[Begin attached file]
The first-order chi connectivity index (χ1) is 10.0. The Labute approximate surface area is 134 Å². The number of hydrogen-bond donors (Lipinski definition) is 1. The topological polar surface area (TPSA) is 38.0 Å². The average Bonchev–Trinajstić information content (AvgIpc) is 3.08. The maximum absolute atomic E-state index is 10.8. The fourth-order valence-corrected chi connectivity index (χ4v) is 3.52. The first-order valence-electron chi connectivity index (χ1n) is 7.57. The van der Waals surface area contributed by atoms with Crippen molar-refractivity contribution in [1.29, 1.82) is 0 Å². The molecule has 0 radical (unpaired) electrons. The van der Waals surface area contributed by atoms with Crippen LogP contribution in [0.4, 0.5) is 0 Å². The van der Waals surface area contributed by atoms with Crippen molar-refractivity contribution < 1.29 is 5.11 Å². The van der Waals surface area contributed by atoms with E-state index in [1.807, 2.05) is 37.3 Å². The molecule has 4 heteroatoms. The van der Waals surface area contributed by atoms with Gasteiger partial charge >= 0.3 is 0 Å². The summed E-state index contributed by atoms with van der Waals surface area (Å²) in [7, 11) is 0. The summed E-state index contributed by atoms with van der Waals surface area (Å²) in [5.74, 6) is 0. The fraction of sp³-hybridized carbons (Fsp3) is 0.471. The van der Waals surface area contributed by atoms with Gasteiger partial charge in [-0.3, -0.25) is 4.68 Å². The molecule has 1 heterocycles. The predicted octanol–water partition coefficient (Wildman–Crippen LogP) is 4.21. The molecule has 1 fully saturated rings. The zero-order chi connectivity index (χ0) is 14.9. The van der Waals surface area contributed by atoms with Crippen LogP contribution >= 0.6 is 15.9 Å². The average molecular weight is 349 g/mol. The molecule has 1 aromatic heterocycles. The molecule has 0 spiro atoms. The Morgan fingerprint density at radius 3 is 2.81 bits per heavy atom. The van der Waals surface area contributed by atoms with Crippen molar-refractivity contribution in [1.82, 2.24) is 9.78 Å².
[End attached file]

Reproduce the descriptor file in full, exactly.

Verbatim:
The first-order chi connectivity index (χ1) is 10.0. The Labute approximate surface area is 134 Å². The number of hydrogen-bond donors (Lipinski definition) is 1. The topological polar surface area (TPSA) is 38.0 Å². The average Bonchev–Trinajstić information content (AvgIpc) is 3.08. The maximum absolute atomic E-state index is 10.8. The fourth-order valence-corrected chi connectivity index (χ4v) is 3.52. The first-order valence-electron chi connectivity index (χ1n) is 7.57. The van der Waals surface area contributed by atoms with Crippen molar-refractivity contribution in [1.29, 1.82) is 0 Å². The molecule has 0 radical (unpaired) electrons. The van der Waals surface area contributed by atoms with Crippen LogP contribution in [0.4, 0.5) is 0 Å². The van der Waals surface area contributed by atoms with Crippen molar-refractivity contribution < 1.29 is 5.11 Å². The van der Waals surface area contributed by atoms with E-state index in [1.807, 2.05) is 37.3 Å². The molecule has 4 heteroatoms. The van der Waals surface area contributed by atoms with Gasteiger partial charge >= 0.3 is 0 Å². The summed E-state index contributed by atoms with van der Waals surface area (Å²) in [7, 11) is 0. The summed E-state index contributed by atoms with van der Waals surface area (Å²) in [5.74, 6) is 0. The fraction of sp³-hybridized carbons (Fsp3) is 0.471. The van der Waals surface area contributed by atoms with Gasteiger partial charge in [-0.3, -0.25) is 4.68 Å². The molecule has 1 heterocycles. The predicted octanol–water partition coefficient (Wildman–Crippen LogP) is 4.21. The molecule has 1 fully saturated rings. The zero-order chi connectivity index (χ0) is 14.9. The van der Waals surface area contributed by atoms with Crippen LogP contribution >= 0.6 is 15.9 Å². The average molecular weight is 349 g/mol. The molecule has 1 aromatic heterocycles. The molecule has 0 spiro atoms. The Morgan fingerprint density at radius 3 is 2.81 bits per heavy atom. The van der Waals surface area contributed by atoms with Crippen molar-refractivity contribution in [1.82, 2.24) is 9.78 Å².